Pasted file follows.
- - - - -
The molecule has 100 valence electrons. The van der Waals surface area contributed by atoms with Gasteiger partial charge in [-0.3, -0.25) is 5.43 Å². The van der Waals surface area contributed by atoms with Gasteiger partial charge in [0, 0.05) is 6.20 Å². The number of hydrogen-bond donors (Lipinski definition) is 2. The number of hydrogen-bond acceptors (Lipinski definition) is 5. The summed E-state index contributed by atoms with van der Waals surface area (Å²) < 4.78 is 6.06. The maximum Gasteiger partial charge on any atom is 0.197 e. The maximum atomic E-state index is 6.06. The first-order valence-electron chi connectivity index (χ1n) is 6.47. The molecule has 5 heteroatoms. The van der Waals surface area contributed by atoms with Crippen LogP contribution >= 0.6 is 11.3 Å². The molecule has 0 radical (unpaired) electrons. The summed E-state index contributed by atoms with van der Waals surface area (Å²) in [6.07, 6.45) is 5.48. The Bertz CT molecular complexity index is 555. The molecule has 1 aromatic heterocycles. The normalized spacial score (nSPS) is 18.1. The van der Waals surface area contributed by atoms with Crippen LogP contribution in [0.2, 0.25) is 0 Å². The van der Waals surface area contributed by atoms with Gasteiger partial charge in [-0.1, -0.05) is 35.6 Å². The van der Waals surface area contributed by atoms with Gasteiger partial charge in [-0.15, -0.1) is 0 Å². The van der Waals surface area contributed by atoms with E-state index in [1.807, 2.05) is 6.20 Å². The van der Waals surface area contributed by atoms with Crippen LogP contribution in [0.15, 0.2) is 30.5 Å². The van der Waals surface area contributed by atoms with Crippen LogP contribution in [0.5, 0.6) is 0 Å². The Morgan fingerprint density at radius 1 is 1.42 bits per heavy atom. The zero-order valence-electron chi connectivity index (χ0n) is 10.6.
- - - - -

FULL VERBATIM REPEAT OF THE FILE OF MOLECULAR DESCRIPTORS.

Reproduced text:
The molecule has 100 valence electrons. The van der Waals surface area contributed by atoms with Gasteiger partial charge in [-0.3, -0.25) is 5.43 Å². The van der Waals surface area contributed by atoms with Gasteiger partial charge in [0, 0.05) is 6.20 Å². The number of hydrogen-bond donors (Lipinski definition) is 2. The number of hydrogen-bond acceptors (Lipinski definition) is 5. The summed E-state index contributed by atoms with van der Waals surface area (Å²) < 4.78 is 6.06. The maximum Gasteiger partial charge on any atom is 0.197 e. The maximum atomic E-state index is 6.06. The first-order valence-electron chi connectivity index (χ1n) is 6.47. The molecule has 5 heteroatoms. The van der Waals surface area contributed by atoms with Crippen LogP contribution >= 0.6 is 11.3 Å². The molecule has 0 radical (unpaired) electrons. The summed E-state index contributed by atoms with van der Waals surface area (Å²) in [6.07, 6.45) is 5.48. The Bertz CT molecular complexity index is 555. The molecule has 1 aromatic heterocycles. The normalized spacial score (nSPS) is 18.1. The van der Waals surface area contributed by atoms with Crippen LogP contribution in [0.2, 0.25) is 0 Å². The van der Waals surface area contributed by atoms with Gasteiger partial charge in [-0.1, -0.05) is 35.6 Å². The van der Waals surface area contributed by atoms with Gasteiger partial charge in [-0.15, -0.1) is 0 Å². The van der Waals surface area contributed by atoms with E-state index in [1.807, 2.05) is 6.20 Å². The van der Waals surface area contributed by atoms with Crippen LogP contribution in [0.15, 0.2) is 30.5 Å². The van der Waals surface area contributed by atoms with Crippen LogP contribution in [0.5, 0.6) is 0 Å². The Morgan fingerprint density at radius 1 is 1.42 bits per heavy atom. The zero-order valence-electron chi connectivity index (χ0n) is 10.6.